Referee Sues

January 9, 2019

Donald Jacobs, a basketball referee who is deaf, has sued the Georgia High School Association for allegedly discriminating against him.

According to the Atlanta Journal-Constitution, Jacobs, who played basketball for the Georgia School for the Deaf, has been officiating for four years as a Tier 3 referee, which has resulted in fewer officiating opportunities and lower pay than the higher tiers. The lawsuit alleges that since referees must attend GHSA camps to obtain higher ratings, the GHSA violated Title II and III of the Americans with Disabilities Act by not giving him the same opportunities as his peers who can hear. Jacobs said that because he did not have an interpreter and could not understand the training, he failed to earn a promotion past Tier 3.

“Mr. Jacobs is what high school athletics should be about,” said Mary Vargas, his attorney. “To see someone deaf working as a referee has incredible benefits to students.”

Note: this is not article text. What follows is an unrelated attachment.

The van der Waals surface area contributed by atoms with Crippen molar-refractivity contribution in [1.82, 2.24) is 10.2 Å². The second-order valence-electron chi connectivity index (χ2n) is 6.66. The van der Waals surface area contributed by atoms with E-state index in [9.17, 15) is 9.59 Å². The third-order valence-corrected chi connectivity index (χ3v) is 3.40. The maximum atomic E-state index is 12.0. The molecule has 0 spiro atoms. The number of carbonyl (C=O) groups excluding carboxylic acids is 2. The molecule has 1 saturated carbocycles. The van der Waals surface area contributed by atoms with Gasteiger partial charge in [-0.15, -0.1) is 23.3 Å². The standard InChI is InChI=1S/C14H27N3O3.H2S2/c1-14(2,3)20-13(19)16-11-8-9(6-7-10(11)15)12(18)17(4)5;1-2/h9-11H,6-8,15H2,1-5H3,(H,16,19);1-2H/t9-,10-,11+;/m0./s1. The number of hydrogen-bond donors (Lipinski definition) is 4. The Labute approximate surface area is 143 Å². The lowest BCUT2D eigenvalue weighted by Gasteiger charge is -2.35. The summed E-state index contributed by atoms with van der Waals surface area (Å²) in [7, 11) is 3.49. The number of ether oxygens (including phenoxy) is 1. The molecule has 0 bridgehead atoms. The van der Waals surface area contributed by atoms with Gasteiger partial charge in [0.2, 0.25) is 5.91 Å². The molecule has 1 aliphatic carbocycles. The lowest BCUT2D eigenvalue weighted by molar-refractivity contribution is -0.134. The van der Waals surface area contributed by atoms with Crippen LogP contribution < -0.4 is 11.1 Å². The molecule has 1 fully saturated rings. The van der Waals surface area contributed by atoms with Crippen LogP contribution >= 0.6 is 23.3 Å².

Last August, the National Association of the Deaf sent a letter to the GHSA on Jacobs' behalf asking for interpreters at referee camps, only for GHSA to refuse the request.

“GHSA welcomes Mr. Jacobs to participate in its free, voluntary clinic for basketball referees,” Alan W. Connell, an attorney for GHSA, wrote. “We have had other deaf officials participate in the clinic in past years, and they uniformly provided their own (American Sign Language) interpreter.”

The GHSA declined to comment on pending litigation, but Steve Figueroa, Director of Media Relations, sent an email saying that Jacobs is not an employee.

“To say that Mr. Jacobs (or anyone else) is a referee ‘with the GHSA’ is not quite accurate,” Figueroa said. “The GHSA approves a number of officials’ groups, called associations, and individuals join and work for those associations. They are independent contractors hired by those associations.”

Howard A. Rosenblum, CEO and Director of Legal Services for the National Association of the Deaf, said “employment is challenging for deaf and hard-of-hearing people in this country,” citing statistics from the National Deaf Center indicating that only 48 percent of people who are deaf and hard-of-hearing are employed.

“In Donald Jacobs’ case, it is not an employment issue but rather the failure of GHSA to ensure that its programs and services in the contracting and training of referees are accessible to all including deaf individuals,” Rosenblum said.

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